Other factors had to be considered. “You get thunderstorms, you get maybe years when it doesn’t grow particularly well, fluctuations in nutrients,” she said.

There were innovations on the horizon, Reese noted, but “it takes several years to get to the area where we see the kind of optimization that is needed for real scalability.”


The UK’s interest in growing and collecting seaweed is not limited to the work planned in and around Abana.

In the picturesque county of Cornwall on the south-western tip of England, the Cornish Seaweed Company has been harvesting since 2012, giving an insight into how the wider industry could develop in the coming years.

Tim van Berkel, who co-founded the company and is its managing director, told CNBC that the firm extracted seaweed from the shores for food purposes.

In 2017, the company supplemented its harvest on the shores when it began growing seaweed from a dispute at the site of an existing mussel farm in the waters near Porthall, the fishing village of Cornwall.

“They grow on lines hanging in the water, like buoys,” said van Berkel, adding that “it’s like growing mussels.” According to van Berkel, the company grew two types of seaweed: sugar kelp and alaria.

Despite the establishment of a site in Porthalow, the company’s main focus at the moment is on offshore mining. “It’s still the main thing,” said van Berkel. “There are five, six, other algae that we harvest … from the wild, from shores that last all year.”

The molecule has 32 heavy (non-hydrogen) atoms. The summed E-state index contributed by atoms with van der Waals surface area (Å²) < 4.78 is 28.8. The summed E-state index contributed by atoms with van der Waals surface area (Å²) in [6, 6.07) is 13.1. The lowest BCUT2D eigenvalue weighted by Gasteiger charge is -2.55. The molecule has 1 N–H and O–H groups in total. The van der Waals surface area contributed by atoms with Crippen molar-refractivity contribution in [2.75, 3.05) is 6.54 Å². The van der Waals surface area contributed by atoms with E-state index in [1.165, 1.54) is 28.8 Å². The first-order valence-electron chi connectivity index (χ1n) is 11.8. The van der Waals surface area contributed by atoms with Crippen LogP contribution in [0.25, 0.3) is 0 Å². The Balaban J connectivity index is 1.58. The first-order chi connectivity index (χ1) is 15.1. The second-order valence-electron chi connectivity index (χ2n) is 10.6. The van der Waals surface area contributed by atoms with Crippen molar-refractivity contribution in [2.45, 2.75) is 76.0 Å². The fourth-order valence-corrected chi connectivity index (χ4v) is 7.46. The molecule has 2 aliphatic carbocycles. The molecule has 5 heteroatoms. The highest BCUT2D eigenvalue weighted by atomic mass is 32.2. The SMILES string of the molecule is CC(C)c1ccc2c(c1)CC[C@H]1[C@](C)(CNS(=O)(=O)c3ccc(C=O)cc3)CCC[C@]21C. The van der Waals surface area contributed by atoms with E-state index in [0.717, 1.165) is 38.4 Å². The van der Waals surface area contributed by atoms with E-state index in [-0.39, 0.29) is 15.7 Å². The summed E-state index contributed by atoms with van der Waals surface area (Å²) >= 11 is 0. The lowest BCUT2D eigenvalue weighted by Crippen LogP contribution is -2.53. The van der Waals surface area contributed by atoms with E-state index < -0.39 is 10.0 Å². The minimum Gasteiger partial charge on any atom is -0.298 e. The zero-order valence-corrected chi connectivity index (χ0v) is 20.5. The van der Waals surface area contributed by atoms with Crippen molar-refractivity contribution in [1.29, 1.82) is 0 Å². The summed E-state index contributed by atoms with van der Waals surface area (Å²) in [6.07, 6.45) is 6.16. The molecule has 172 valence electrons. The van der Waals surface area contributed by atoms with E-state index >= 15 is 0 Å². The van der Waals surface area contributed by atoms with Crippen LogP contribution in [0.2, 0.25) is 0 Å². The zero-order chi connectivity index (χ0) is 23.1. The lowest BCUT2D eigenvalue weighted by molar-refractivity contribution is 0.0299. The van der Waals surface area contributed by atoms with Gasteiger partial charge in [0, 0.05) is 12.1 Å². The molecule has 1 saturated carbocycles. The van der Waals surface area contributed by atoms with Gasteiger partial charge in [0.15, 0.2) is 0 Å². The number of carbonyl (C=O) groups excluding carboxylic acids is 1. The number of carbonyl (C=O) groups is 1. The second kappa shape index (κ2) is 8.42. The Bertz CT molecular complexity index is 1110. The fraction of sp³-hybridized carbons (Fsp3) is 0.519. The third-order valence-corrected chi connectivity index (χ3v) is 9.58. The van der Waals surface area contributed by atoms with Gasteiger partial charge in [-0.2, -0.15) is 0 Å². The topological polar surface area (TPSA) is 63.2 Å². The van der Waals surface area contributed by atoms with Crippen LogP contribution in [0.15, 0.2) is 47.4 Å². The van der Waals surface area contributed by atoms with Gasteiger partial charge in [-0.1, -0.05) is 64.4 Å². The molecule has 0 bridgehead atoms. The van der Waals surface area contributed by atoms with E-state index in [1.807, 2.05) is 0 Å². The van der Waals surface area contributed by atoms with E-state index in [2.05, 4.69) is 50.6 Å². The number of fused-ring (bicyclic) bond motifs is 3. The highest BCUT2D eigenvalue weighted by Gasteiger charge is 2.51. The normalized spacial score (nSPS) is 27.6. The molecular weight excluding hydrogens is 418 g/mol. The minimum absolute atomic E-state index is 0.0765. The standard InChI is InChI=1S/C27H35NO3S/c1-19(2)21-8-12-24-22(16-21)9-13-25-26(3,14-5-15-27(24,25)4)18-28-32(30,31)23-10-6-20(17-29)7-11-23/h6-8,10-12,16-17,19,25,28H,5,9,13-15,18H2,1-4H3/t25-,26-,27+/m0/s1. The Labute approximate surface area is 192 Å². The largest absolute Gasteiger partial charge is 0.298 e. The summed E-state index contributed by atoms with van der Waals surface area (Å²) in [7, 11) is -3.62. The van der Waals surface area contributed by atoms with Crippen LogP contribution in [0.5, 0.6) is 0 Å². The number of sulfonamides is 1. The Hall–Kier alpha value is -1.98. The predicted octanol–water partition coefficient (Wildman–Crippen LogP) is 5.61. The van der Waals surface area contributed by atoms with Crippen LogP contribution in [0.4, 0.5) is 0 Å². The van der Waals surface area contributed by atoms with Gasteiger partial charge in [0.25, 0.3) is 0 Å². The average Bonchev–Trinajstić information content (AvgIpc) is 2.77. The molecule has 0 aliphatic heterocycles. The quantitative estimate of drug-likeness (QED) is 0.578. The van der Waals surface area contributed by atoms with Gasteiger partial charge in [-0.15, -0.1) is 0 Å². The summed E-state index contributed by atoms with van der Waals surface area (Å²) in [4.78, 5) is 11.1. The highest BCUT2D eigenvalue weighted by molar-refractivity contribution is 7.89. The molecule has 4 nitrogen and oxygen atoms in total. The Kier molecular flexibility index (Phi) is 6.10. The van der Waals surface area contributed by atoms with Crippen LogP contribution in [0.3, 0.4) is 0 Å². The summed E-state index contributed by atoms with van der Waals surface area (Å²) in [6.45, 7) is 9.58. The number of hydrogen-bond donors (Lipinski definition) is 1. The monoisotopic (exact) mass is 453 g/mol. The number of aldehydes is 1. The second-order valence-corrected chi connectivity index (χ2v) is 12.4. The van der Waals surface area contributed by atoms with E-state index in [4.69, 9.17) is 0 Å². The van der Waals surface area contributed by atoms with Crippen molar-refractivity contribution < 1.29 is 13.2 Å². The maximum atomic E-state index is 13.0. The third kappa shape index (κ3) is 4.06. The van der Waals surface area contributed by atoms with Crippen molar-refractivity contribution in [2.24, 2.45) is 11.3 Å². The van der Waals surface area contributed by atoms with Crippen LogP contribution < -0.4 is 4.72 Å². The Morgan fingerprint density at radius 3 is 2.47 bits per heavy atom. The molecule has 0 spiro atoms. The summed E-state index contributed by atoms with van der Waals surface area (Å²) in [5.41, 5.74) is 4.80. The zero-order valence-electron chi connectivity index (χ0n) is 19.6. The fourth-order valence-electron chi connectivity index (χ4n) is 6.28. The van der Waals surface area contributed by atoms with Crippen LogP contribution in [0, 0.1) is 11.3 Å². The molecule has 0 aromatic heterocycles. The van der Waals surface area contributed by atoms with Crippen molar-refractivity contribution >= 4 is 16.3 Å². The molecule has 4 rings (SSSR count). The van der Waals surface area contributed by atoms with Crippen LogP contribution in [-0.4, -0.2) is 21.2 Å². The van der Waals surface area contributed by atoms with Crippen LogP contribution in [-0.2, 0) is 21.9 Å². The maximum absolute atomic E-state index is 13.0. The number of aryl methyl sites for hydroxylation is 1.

Other companies looking to make their mark are SeaGrown, based in the coastal town of Scarborough, Yorkshire, and working to build a seaweed farm in the North Sea.

Further north the Seaweed Farming Scotland businesses are located in Obana and focus on growing species that come from the waters there.

The global picture

Aerial view of people working on a seaweed farm in Zhejiang Province, China, November 24, 2021.

Jiang Yuqing | Visual China Group | Getty Images

In 2020, a report by the Food and Agriculture Organization of the United Nations described that the cultivation of seaweed “dominates in East and Southeast Asia.”

The industry is big business, with the FAO noting that in 2019, the seaweed sector generated $ 14.7 billion in “first-time sales”.

As the commercial seaweed sector in the UK is still in its early stages, it needs to go a long way before it will perform on the world stage.

Seaweed cultivation in Asia can often be large-scale, with plots located over fairly large areas, as shown in the photo above a farm in Zhejiang Province, China.